In revisiting several of the classic episodes of the two parts, section three aims to explicate the main protagonists' behavior in light of the Quixote's literary legacy and of the historical present. The essay on Don Quixote's “knighting,” “Don Quijote es armado caballero (I, 2-3)” (293-305), emphasizes that by degrading the chivalresque tradition, the episode satirizes the literary roots of Don Quixote's madness and also denounces contemporary military orders' exigencies on cleanliness of blood. Analogously, by exploring the devaluation of ethnic differences in Dorotea's fabled kingdom, the essay “La princesa Micomicona y Sancho Negrero (I.29)” (363-80) shows how Sancho's desire to enrich himself through the slave trade serves to register Cervantes's condemnation of the historical practice.
     Unlike the previous three, section four contains only one essay, “Parodia, lenguaje y verdad en el Quijote. El episodio del yelmo de Mambrino (I, 21 y I, 44-45).” For Redondo, the knight's ludicrous crowning with a basin emblematizes his mad state; the episodes on the appropriation and naming of the baciyelmo, moreover, disclose Cervantes's philosophy on language and truth. Again, the scholar calls on folklore to reveal the plurivalence of the linguistic sign: recalling that the barber traditionally stood for madness, he tells us that the barber's basin resonates, like the knight's hollow head, with unreason. But Redondo notes that Don Quixote's irrationality creates new couplings between appearance and essence, between words and things. This essay stresses Redondo's determined critique of Don Quixote's madness, since it is Sancho, he claims, who normalizes the knight's sinrazón by conflating the bacín and the yelmo (483). While I believe this too strong an insistence on the don's deranged mental state, I am persuaded by Redondo's Foucauldian conclusion that the knight's propensity for changing names and naming changes simultaneously reflects and deflects seventeenth-century Spain's anxieties about the arbitrary nature of language.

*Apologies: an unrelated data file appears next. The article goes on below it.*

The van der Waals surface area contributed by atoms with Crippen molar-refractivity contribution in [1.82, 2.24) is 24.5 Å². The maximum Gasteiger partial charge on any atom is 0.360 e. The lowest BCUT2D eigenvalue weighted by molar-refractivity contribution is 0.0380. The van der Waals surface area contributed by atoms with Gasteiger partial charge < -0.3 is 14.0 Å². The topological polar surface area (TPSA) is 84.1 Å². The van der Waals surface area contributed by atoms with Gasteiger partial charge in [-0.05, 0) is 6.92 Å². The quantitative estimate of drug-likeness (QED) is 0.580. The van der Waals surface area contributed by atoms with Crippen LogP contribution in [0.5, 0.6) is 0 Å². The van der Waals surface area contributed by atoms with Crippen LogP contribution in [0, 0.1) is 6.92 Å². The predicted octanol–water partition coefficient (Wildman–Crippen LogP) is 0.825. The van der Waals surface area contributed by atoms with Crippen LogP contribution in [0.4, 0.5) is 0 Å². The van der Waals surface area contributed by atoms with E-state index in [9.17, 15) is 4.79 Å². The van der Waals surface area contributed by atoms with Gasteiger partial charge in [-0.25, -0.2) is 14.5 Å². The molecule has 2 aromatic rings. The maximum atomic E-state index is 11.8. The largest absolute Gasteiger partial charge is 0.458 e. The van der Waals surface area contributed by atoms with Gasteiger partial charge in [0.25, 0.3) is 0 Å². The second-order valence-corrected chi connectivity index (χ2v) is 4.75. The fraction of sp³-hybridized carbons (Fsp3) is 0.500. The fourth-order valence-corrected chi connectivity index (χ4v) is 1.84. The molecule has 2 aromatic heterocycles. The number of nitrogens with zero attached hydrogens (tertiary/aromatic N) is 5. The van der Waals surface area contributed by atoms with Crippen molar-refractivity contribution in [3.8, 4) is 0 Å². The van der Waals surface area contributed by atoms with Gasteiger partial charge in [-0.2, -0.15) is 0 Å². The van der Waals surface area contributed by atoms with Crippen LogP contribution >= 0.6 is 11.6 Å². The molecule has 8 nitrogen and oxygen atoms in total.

Although at first I doubted whether the essay justified a separate section in the book (its “replanteamiento” fits easily under section three), Redondo convinced me of the baciyelmo episode's uncommon significance as an aventura de la palabra (483). The episode assuredly functions as a paradigm for the entire novel's concerns with the epochal philosophical rupture between the old and the new. And as I closed my reviewer's copy on this last essay, I remembered Marthe Robert. There are other names and other critical approaches not included in the essays; readers will find no allusions to psychoanalytical, narratological, or feminist analyses, and but slight mention of the Quixote's interest in New World matters. Rather than constituting a rejection of methodological

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difference, however, Redondo's cultural and historical mappings serve as indispensable points of reference for retaking and initiating other critical excursions. The collection focuses instead on the scholar's professed design to elucidate his own distinctly interdisciplinary approach. This Redondo does, y con brío. In effect, the book offers us much more than merely “another” reading. As a brilliant commentary on the cultural and literary formation of early modern Spain, it will long remain a requisite companion piece to Don Quixote.

Anne J. Cruz
University of Illinois, Chicago